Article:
With Manchester United back doing duty at Old Trafford, we look back at their ill-fated trip to Asia and consider why Premier League teams are visiting the continent…
If it was an old-fashioned friendly match Manchester United and Manchester City wanted last week to give their players a proper workout ahead of the new season they would have arranged one at Old Trafford or the Etihad. Instead, the bitter city rivals travelled thousands of miles to China, all for just 90 minutes of football.
As if to show their disapproval of such an arrangement, the weather gods intervened. Torrential rains rendered the Bird’s Nest pitch unplayable causing the match to be cancelled.
How the organizers wished they could legislate the weather. Spare a thought for the thousands of Chinese fans who were looking forward to watching their heroes in action up close.
There is no doubt City and United relished an early opportunity to size each other up and put down a marker ahead of the new season. However, in the grand scheme of things they would also not have been overly disappointed when the match was called off.
While the cancellation hit the sponsors in the pockets, for the clubs the tour was not a wholly wasted exercise. In truth, the aborted friendly kick-about was a subservient component of a commercial package.
Pre-season excursions to Asia by Premier League and other European clubs are en vogue. Glib dismissal of this growing trend as useless, a complete and utter waste of time reveals an inadequate appreciation of how the game of football has evolved over the years.
The tours are less about the actual action on the pitch and more about clubs exporting the game to non-traditional football territories and exposing their brands to new markets. The tours are a form of proselytizing in emerging football markets as clubs scour for new converts to grow their support bases.
Asia, populous and with a buoyant economy, represents one of the game’s major growth areas. It is the new frontier, home to fans with disposable income to spend on football merchandise. Europe’s elite clubs are determined to penetrate this market with a view to monitizing their growing popularity in the region and adding a lucrative revenue stream to their business.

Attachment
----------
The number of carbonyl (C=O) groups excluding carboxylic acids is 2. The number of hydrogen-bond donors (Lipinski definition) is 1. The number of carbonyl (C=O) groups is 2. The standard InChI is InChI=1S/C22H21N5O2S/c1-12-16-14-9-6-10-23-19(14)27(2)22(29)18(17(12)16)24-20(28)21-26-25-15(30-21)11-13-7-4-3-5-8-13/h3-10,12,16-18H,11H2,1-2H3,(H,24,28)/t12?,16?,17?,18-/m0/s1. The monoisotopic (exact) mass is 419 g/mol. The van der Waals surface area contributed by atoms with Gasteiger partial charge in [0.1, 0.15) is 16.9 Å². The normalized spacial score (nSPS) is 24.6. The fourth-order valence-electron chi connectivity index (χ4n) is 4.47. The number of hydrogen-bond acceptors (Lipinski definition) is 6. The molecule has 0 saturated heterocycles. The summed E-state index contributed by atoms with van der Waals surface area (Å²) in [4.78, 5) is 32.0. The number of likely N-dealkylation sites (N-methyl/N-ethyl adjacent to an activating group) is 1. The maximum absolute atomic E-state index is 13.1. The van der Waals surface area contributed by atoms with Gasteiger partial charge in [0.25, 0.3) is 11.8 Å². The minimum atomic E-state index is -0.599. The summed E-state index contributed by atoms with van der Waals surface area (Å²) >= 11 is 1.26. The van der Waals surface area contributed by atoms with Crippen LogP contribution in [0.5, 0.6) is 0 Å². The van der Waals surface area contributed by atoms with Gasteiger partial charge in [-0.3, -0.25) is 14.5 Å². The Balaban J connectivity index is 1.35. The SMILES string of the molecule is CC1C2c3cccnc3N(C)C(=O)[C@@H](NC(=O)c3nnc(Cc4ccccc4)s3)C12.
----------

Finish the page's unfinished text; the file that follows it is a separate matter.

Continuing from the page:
What we are witnessing is a scramble for Asia by clubs looking to unlock new markets for their merchandise. Strategies for establishing a foothold in this coveted region include efforts to make local fans feel valued as members of their club’s global family. The best way to do this is to take football matches to them. Call it football evangelism if you will.
The modern day football manager and player have also embraced their changing roles. Tour itineraries strike a balance between players putting in the hard yards in training in readiness for the new season, on the one hand, and fulfilling their commercial obligations off the pitch, on the other. The tour schedules are often gruelling but players appreciate their value and how they help to fund their celebrity lifestyles.
A recurring lament by indignant fans is that football has been prostituted to commercial interests and that the beautiful game is now completely divested of its soul. Well, the purists may not be enamored with the direction football is going, but they will just have to make peace with it. Football must continue to reinvent itself and search for new ways to pay the bills.
Editorial Disclaimer: The opinions expressed within this article are the personal opinions of the author. The facts and opinions appearing in this article do not necessarily reflect the views or official policies of Fox Networks Group Singapore Pte. Ltd. or any entity that directly or indirectly controls, is controlled by or is under common control of Twenty First Century Fox Inc. (collectively, “FNG”). FNG makes no representations as to the accuracy, completeness, correctness, suitability, or validity of any information or opinions within this article. FNG will not be liable for any errors or omissions in this information or opinions or for any losses, injuries, or damages arising from its publication.